- Research article
- Open Access
- Open Peer Review
Prognostic and predictive significance of tumor length in patients with esophageal squamous cell carcinoma undergoing radical resection
BMC Cancer volume 16, Article number: 394 (2016)
The objective of this study was to investigate the prognostic and predictive significance of tumor length in patients with esophageal squamous cell carcinoma undergoing radical resection.
Tumor length and other clinicopathological variables were retrospectively evaluated in 1435 patients with squamous cell carcinoma treated with radical resection between 2003 and 2010. Tumor length was analyzed as categorical and continuous variable. Associations with overall survival were assessed with Cox proportional hazards models. Model-based nomograms were constructed. Predictive accuracy was measured with C-index. Decision curve analysis was used to evaluate clinical usefulness of prediction models.
Both categorically and continuously coded tumor length were independent prognostic factors in multivariable analysis. Adding categorically and continuously coded tumor length to TNM staging model increased predictive accuracy by 0.2 and 0.4 % respectively. Decision curve analysis revealed that the models built by the addition of categorically or continuously coded tumor length did not perform better than TNM staging model.
Tumor length is an independent prognostic factor in patients with esophageal squamous cell carcinoma treated with radical resection. It increases predictive accuracy of TNM staging system for overall survival in these patients. But it does not increase clinical usefulness of TNM staging system as a prediction model.
Esophageal cancer is one of the most aggressive malignancies throughout the world with the sixth highest cancer deaths annually . The tumor, node, metastasis (TNM) staging system is an important tool to assess prognosis, guide therapy, formulate treatment protocols and promote the exchange of information between different centers . In the current 7th edition of American Joint Committee on Cancer (AJCC) TNM staging system, histological grading, tumor location as well as depth of esophageal wall invasion are used for stage grouping for squamous cell carcinoma . Recently some authors found tumor length was an independent prognostic factor for esophageal cancer [4–11], and even suggested incorporating tumor length into TNM staging system to identify high-risk patients for postoperative therapy [4–9]; while others did not find any associations between tumor length and long-term survival in patients with esophageal cancer [12–15]. Therefore the prognostic role of tumor length still needs to be ascertained. On the other hand, whether incorporating tumor length into TNM staging system could generate a better prediction model for outcomes of esophageal cancer patients also requires to be further investigated. The purpose of this study was to evaluate the prognostic and predictive significance of tumor length in patients with esophageal squamous cell carcinoma treated with radical resection within a single institution.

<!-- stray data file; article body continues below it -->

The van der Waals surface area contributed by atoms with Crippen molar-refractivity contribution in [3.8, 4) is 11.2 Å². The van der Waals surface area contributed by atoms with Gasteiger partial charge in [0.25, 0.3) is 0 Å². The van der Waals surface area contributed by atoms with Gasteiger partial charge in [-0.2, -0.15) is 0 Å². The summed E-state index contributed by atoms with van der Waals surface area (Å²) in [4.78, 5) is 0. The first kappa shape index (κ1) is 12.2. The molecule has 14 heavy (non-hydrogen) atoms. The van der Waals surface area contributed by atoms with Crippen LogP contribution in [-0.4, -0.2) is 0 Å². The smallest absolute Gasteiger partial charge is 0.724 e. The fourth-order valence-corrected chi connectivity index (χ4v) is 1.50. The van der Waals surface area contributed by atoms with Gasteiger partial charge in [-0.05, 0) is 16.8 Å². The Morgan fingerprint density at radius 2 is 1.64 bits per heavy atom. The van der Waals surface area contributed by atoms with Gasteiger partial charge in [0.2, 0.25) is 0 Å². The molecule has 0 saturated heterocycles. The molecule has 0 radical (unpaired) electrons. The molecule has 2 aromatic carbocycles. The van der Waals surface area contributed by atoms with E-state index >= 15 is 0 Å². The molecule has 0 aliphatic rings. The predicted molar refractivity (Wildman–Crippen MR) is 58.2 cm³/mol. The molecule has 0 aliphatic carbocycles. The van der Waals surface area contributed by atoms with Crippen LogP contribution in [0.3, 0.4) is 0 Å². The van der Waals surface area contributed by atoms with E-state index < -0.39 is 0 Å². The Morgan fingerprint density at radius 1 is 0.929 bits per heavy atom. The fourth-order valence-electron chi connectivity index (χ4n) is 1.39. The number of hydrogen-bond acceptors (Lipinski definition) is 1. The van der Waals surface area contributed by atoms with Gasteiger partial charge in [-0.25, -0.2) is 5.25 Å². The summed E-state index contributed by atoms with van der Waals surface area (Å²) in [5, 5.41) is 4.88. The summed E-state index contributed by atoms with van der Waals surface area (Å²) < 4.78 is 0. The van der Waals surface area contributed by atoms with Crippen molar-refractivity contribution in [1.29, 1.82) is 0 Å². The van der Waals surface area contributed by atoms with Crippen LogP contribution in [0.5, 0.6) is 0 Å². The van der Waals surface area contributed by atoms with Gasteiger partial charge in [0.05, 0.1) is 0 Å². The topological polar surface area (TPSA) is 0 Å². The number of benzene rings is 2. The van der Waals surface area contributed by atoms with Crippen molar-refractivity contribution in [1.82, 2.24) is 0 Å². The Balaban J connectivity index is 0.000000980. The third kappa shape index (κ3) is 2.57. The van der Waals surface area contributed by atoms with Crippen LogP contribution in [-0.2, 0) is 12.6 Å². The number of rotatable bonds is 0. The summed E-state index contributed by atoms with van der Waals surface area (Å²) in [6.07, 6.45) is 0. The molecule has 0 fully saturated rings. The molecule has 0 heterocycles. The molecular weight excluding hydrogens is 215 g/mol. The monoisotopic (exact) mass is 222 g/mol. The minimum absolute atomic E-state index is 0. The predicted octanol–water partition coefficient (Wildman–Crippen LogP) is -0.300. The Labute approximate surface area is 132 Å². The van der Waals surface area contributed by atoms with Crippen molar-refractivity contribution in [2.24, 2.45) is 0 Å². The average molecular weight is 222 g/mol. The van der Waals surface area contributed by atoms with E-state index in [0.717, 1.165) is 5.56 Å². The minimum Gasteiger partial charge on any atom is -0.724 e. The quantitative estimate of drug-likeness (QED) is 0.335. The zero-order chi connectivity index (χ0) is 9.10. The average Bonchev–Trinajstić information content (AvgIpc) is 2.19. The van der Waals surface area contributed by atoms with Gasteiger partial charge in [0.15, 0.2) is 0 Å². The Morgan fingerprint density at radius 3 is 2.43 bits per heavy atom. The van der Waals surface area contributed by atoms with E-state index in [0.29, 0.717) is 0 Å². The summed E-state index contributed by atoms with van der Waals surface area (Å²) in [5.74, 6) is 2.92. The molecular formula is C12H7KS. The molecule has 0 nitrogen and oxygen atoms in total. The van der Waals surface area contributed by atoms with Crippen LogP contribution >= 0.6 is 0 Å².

This study was approved by the institutional review board of Zhejiang Cancer Hospital and the need for individual patient consent was waived. The study was conducted with data collected from a prospectively collected database for esophageal cancer. Between January 2003 and December 2010, 1613 consecutive cases were surgically treated at the Department of Thoracic Surgery of Zhejiang Cancer Hospital. Because an institutional electronic medical record system was used in our hospital since January 2003, this date was chosen as the starting date for the study. A total of 1435 patients with esophageal squamous cell carcinoma after resection with curative intent were included in this study (Fig. 1). Among 47 patients excluded because of incomplete resection, 35 patients had macroscopic residual disease (R2 resection) and 12 patients had microscopic disease (R1 resection: positive proximal resection margin in nine cases and positive distal resection margin in three cases). Seventeen patient with previous cancer history (gastric cancer in eight cases, lung cancer in four cases, laryngeal caner in three cases, breast cancer in one cases and malignant lymphoma in one cases) were excluded. Of 12 patients excluded because of synchronous cancer, seven patients had synchronous gastric cancers, three patients had synchronous hypopharyngeal cancers, one patient had a synchronous laryngeal cancer, and one patient had synchronous leukemia. Sixteen patients with non-squamous carcinoma (adenocarcinoma in six cases, adenosquamous carcinoma in four cases, small cell carcinoma in four cases, and carcinosarcoma in two cases) were also excluded. Because neoadjuvant therapy may influence postoperative pathological staging and tumor length, patients with neoadjuvant therapy were excluded. All of these 1435 patients received preoperative evaluations including endoscopy with biopsy, barium swallow examination, computerized tomography of the chest and upper abdomen, and ultrasound of the neck. Pulmonary and cardiac function tests were routinely performed to assess medical operability. Recurrent laryngeal nerve palsy and the presence of clinical supraclavicular or cervical nodal involvement were considered a contraindication for surgery. Histological diagnosis of each of the patients was established before treatment. Written informed consents were obtained from all patients before surgery.